The statistics here primarily reflect the prospects for forensic science graduates - they make up over three quarters of the group. While there are not a lot of jobs available in forensics itself just at the moment, reflected in the overall unemployment rates for forensic science graduates, there are still jobs for graduates from these subjects as they learn useful analysis techniques that some employers can find in short supply. Last year's graduates went into analysis work in labs, technician roles and general research, and for those looking a little wider, business roles and management also employed forensics graduates. Some graduates join the police with this degree and that can be a good source of sponsorship and work experience.

What about your long term prospects?

Looking further ahead, below is a rough guide for what graduates went on to earn.

Subjects allied to medicine

The graph shows median earnings of graduates who achieved a degree in this subject area one, three and five years after graduating from here.

£22k

£22k

£27k

£27k

£26k

£26k

Note: this data only looks at employees (and not those who are self-employed or also studying) and covers a broad sample of graduates and the various paths they've taken, which might not always be a direct result of their degree.

Physical sciences

The graph shows median earnings of graduates who achieved a degree in this subject area one, three and five years after graduating from here.

£17k

£17k

£20k

£20k

£24k

£24k

Note: this data only looks at employees (and not those who are self-employed or also studying) and covers a broad sample of graduates and the various paths they've taken, which might not always be a direct result of their degree.

Share this page

Expert tips for uni - straight to your inbox
Free to students, teachers and parents
Sign me up

This is what the university has told Ucas about the criteria they expect applicants to satisfy; some may be compulsory, others may be preferable.

Have a question about this info? Learn more here

This is the percentage of applicants to this course who received an offer last year, through Ucas.

Have a question about this info? Learn more here

This is what the university has told Ucas about the course. Use it to get a quick idea about what makes it unique compared to similar courses, elsewhere.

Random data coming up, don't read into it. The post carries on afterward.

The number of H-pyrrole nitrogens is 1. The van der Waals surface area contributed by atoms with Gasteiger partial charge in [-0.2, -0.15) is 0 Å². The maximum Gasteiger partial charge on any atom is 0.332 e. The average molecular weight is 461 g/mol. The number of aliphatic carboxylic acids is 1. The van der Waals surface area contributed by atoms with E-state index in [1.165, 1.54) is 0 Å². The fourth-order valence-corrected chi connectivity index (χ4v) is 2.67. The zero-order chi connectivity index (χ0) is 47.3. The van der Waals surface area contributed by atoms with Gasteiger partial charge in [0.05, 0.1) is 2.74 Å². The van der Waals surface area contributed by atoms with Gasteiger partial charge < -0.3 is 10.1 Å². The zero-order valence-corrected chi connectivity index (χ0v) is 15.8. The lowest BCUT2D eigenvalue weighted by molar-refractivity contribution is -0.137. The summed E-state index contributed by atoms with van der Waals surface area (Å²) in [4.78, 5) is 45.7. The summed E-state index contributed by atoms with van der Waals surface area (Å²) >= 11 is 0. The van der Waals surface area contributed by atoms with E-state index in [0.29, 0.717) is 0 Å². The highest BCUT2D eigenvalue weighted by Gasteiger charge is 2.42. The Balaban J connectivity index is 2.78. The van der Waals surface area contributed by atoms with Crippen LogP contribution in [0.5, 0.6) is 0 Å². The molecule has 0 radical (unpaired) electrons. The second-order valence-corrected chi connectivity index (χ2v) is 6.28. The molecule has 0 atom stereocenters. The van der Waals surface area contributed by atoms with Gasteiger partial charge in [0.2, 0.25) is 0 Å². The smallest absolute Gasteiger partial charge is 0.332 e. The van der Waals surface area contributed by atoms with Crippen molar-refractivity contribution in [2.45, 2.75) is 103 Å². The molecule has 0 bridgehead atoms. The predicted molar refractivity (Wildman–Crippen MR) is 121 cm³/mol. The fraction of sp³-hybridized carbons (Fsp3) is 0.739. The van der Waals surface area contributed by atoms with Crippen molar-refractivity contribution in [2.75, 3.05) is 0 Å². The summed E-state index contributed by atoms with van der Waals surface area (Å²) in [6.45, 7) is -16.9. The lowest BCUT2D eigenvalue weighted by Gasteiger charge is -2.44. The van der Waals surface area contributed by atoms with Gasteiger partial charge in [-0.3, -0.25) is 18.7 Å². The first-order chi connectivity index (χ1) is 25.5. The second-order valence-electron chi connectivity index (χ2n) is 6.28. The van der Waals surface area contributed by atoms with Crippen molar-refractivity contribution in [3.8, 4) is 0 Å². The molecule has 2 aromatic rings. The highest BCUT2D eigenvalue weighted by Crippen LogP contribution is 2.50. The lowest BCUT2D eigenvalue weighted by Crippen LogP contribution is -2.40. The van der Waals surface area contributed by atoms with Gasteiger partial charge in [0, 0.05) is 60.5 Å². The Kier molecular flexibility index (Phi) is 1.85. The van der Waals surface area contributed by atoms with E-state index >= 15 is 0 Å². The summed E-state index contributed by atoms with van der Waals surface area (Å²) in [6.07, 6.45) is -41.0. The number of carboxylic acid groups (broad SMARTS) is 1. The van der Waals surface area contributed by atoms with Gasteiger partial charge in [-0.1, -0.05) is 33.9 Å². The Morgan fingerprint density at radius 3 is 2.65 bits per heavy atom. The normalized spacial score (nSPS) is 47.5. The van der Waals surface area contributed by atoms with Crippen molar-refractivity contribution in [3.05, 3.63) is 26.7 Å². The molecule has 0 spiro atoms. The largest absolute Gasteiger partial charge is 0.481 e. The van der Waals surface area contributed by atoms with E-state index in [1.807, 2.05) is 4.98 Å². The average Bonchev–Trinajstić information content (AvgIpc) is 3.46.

Have a question about this info? Learn more here

Course location and department:

This is what the university has told Ucas about the course. Use it to get a quick idea about what makes it unique compared to similar courses, elsewhere.

Have a question about this info? Learn more here

Teaching Excellence Framework (TEF):

We've received this information from the Department for Education, via Ucas. This is how the university as a whole has been rated for its quality of teaching: gold silver or bronze. Note, not all universities have taken part in the TEF.

Have a question about this info? Learn more here

This information comes from the National Student Survey, an annual student survey of final-year students. You can use this to see how satisfied students studying this subject area at this university, are (not the individual course).

We calculate a mean rating of all responses to indicate whether this is high, medium or low compared to the same subject area at other universities.

Have a question about this info? Learn more here

This information is from the Higher Education Statistics Agency (HESA).

You can use this to get an idea of who you might share a lecture with and how they progressed in this subject, here. It's also worth comparing typical A-level subjects and grades students achieved with the current course entry requirements; similarities or differences here could indicate how flexible (or not) a university might be.

Have a question about this info? Learn more here

Post-six month graduation stats:

This is from the Destinations of Leavers from Higher Education Survey, based on responses from graduates who studied the same subject area here.

It offers a snapshot of what grads went on to do six months later, what they were earning on average, and whether they felt their degree helped them obtain a 'graduate role'. We calculate a mean rating to indicate if this is high, medium or low compared to other universities.

Have a question about this info? Learn more here

Graduate field commentary:

The Higher Education Careers Services Unit have provided some further context for all graduates in this subject area, including details that numbers alone might not show

Have a question about this info? Learn more here

The Longitudinal Educational Outcomes dataset combines HRMC earnings data with student records from the Higher Education Statistics Agency.

While there are lots of factors at play when it comes to your future earnings, use this as a rough timeline of what graduates in this subject area were earning on average one, three and five years later. Can you see a steady increase in salary, or did grads need some experience under their belt before seeing a nice bump up in their pay packet?

Have a question about this info? Learn more here